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Bible Commentaries

Ellicott's Commentary for English Readers

Numbers 26

 

 

Verse 1

XXVI.

(1) And it came to pass after the plague . . . —The plague probably destroyed the remnant of the generation which had come out of Egypt, and which had been numbered in the wilderness of Sinai.


Verse 2

(2) Take the sum . . . —The same command had been given to Moses and Aaron (Numbers 1:2-3). In that case a man taken out of every tribe, the head of his father’s house, was appointed to assist Moses and Aaron in taking the census. It is probable that the same arrangement was made in the present instance, though it is not recorded.


Verse 4-5

(4, 5) Take the sum of the people . . . —The verses may be rendered thus: From twenty years old and upward, as the Lord commanded Moses. And the children of Israel which went forth out of the land of Egypt were these: Reuben, the eldest son of Israel, &c. The expression “as the Lord commanded Moses” is one of very frequent occurrence in this book. The command was given to Moses, not to the children of Israel generally. The form of enumeration is concise. The omissions may be supplied thus:—Reuben—he was the eldest son of Israel. The sons of Reuben were—Hanoch—of him, the family of the Hanochites, &c. (Comp. Genesis 46:9; Exodus 6:14; 1 Chronicles 5:3.)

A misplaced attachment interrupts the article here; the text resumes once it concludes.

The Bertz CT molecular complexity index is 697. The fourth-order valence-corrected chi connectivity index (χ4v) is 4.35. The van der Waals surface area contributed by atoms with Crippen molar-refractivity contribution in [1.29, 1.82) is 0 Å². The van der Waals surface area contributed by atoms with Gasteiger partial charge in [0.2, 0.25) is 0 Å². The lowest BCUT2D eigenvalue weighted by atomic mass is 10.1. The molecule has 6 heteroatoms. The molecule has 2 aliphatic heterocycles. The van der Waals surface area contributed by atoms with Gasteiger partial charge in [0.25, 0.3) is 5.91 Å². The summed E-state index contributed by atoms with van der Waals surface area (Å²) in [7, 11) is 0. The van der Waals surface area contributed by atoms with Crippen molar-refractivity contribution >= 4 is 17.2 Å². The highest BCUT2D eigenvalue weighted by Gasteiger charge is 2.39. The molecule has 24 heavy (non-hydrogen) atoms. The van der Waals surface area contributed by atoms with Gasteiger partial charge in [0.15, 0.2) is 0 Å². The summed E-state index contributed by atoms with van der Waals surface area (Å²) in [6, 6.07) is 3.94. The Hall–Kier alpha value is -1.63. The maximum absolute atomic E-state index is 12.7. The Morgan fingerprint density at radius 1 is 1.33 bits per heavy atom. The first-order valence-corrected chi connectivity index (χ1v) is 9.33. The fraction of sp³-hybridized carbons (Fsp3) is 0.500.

Verse 7

(7) Forty and three thousand and seven hundred and thirty.—As compared with the former census, the tribe of Reuben had decreased by 2,770. (See Numbers 1:21.) Dathan and Abiram had probably enlisted many of the tribe to which they belonged in their rebellion against Moses and Aaron. (See Numbers 26:9-10 of this chapter, and Numbers 16:1, and Note.)


Verse 10

(10) And the earth opened her mouth, and swallowed them up together with Korah . . . —Hebrew, and Korah. It would appear from this verse that Korah perished in the earthquake with Dathan and Abiram. The Samaritan Pentateuch, however, has a different reading here. It transposes the words “and Korah,” and combines them with the words”and the two hundred and fifty men”: thus—“when the fire devoured Korah and the two hundred and fifty men.” (See Notes on Numbers 16:32; Numbers 16:35.) It is possible that there may have been an omission here of the words which are found in Numbers 16:32, “all the men that appertained unto,” or of words denoting “all the goods belonging to.”


Verse 11

(11) Notwithstanding the children of Korah died not.—See Notes on Numbers 16:27; Numbers 16:32.


Verse 14


Verse 18

(18) Forty thousand and five hundred.—This shows a decrease of 5,150. Reuben, Simeon, and Gad encamped together on the south of the Tabernacle (Numbers 2:10), and had probably been mutually contaminated by each other’s evil example.


Verse 19

(19) Er and Onan died in the land of Canaan.—See Genesis 38:6-10, and Note.


Verse 21

(21) Of Hezron . . . —Judah had five sons, but inasmuch as Er and Onan died childless, Hezron and Hamul were substituted in their place. (Comp. Genesis 46:12.)


Verse 29

(29) Machir begat Gilead.—It is stated in 1 Chronicles 7:14, and in the LXX. of Genesis 46:20, that Machir’s mother was an Aramitess. This may account for the name which was given to his son, Gilead, the border land between Syria and Canaan, and that in which Laban overtook Jacob (Genesis 31:25).


Verse 37